Speaking of busy.
I am speaking on this panel at the Chicago Cultural Center next Monday. I'll post more details about the event closer to the event, but consider this an early warning to attend and discover that Tankboy might just have a teensy-tiny clue he knows what he's talking about. Who knew?!
Or you can throw fruit at my. Or you can, during the question and answer period, ask me about a variety of cheeses my shop does not stock. Just don't ask me how to pronounce Thrope Warblermangrove.
Finally, while I'm dispensing PSAs, I will not be spinning tonight. And man am I bummed I took this week off. First of all, I had to scramble to find a home for the DJs that were scheduled to spin at Pontiac tonight, since due to some maintenance work, The Pontiac will be closed. However my guest DJs now become DJ Marble's guest DJs as they join her on the decks at Celebrity.
I have long bemoaned the fact that both DJ Marble and I have residencies on the same night, so here's a chance to conduct a sort of rock and/or roll summit and/or meeting of the minds. Batting for this week's displaced Rock and/or Roll Tuesdays residency will be:
And of course, cleaning up, and hosting the Naughty Tuesday brigade, for Celebrity is the lovely DJ Marble.
And me? I'll be quietly crying because I can't be part of this party. Boo hoo!
Pssst ... but I WILL be spinnng at Liar's Club Thursday, so that should help soothe the pain a little. I will definitiely be playing this song, by the way.
Tally Hall image by this guy
Monday, October 23, 2006
It's a cold, dark Monday morning better suited to anticipation rather than quiet (or not-so-quiet) reflection.
So here's what you have to look forward to reading later today.
- My quick peek at the worthwhile shows of this week.
- My review of the new My Chemical Romance ... or should I say Use Your Illusion III?
- My review of last Friday's Tally Hall show in Chicago (with a brief word or two about The Changes.)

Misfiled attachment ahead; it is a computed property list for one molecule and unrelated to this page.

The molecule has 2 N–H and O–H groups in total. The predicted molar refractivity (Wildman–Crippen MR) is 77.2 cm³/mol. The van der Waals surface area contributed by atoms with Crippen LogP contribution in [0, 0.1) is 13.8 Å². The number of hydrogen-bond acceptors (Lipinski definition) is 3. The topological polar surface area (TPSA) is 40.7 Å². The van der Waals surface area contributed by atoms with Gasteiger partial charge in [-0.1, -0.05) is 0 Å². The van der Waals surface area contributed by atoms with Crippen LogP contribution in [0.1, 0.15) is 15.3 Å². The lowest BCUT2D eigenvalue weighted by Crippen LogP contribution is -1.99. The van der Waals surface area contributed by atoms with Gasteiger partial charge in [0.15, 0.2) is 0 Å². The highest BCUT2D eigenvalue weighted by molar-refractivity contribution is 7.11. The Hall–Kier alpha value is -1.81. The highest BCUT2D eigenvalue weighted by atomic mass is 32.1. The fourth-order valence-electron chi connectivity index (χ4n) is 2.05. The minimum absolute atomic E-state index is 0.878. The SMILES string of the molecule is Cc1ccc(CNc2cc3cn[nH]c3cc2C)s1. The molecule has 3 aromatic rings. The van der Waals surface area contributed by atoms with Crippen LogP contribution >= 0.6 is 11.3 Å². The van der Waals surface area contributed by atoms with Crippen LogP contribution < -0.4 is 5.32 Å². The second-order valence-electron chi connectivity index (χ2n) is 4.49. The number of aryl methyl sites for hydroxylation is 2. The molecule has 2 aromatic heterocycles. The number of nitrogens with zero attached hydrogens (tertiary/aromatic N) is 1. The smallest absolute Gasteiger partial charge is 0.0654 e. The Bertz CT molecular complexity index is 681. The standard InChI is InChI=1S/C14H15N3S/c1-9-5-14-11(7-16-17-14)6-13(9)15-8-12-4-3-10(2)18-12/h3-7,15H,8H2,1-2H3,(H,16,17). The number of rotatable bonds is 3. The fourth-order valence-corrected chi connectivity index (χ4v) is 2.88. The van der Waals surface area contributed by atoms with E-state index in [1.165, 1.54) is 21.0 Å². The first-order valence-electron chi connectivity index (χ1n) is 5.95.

Here is where, were a writer moved by the hype machine, I would post a tack by The Klaxons. Instead I'm going to opt for something a little more telling and give you a gift from the new Isis album coming out next week. It's the first tune off the disc and I can't think of a better way to kick off a Monday morning than with this slow burn of a build.
And finally, since Halloween is just around the corner...
Friday, October 20, 2006
Thanks to everyone who has sent me messages. Now that I realize most folks are on my side on this one, I'm feeling a tad better about the whole thing. Plus, it's Friday, The Changes are playing tonight, and I'm going to a wicked haunted house out in the middle of bumble with my gal, and there's a new Battlestar Galactica on tonight to feed my inner geek. Life is actually pretty good.
As a matter of fact, it's so good, I think I shall uncharacteristically enjoy a little Joe Walsh right now.
However, in the meantime, while everyone is blaming me for not being able to get into a show that was basically "guest list only" from the outset, ask yourself a few things:
- If it was so secret, how did I hear about it from a large number of folks, both connected to, not connected to, and actually employed by the bar, ahead of time?
- If it was so secret, why did Cobra Lounge leak the information via MySpace before I did?
- I've heard some of the staff at Cobra was trying to blame me for the crowd at the show last night. (Though this is second-hand, and therefore suspect information.) I don't know if anyone noticed, but this week Cobra has a slew of shows intended to raise their profile as a music venue. If you think the bar is upset about all the publicity, you are solely mistaken. If you have any doubts about how this whole thing was engineered from the beginning, ask yourself why certain people were gifted with +5s without even asking while fans were left out in the cold. It was no mistake that the show was so "exclusive" so don't blame me for not getting in.
- How am I to blame for you not getting in again? This was fair game for promotion. I don't tip my hat to just any news. (For instance, I'm not going to tell you any unannounced Halloween secrets about the Double Door show, because that would a) ruin the surprise and b) isn't really newsworthy since the shows are going to sell out anyway. They don't need the publicity. However a struggling bar on the near South side certainly does need a bit of notoriety, don't you think?
And, for the record, I didn't get in either. However I hear there are plenty of tickets available for RiotFest 2006, so if you REALLY want to see the band, do what everyone else is and buy a frickin' ticket.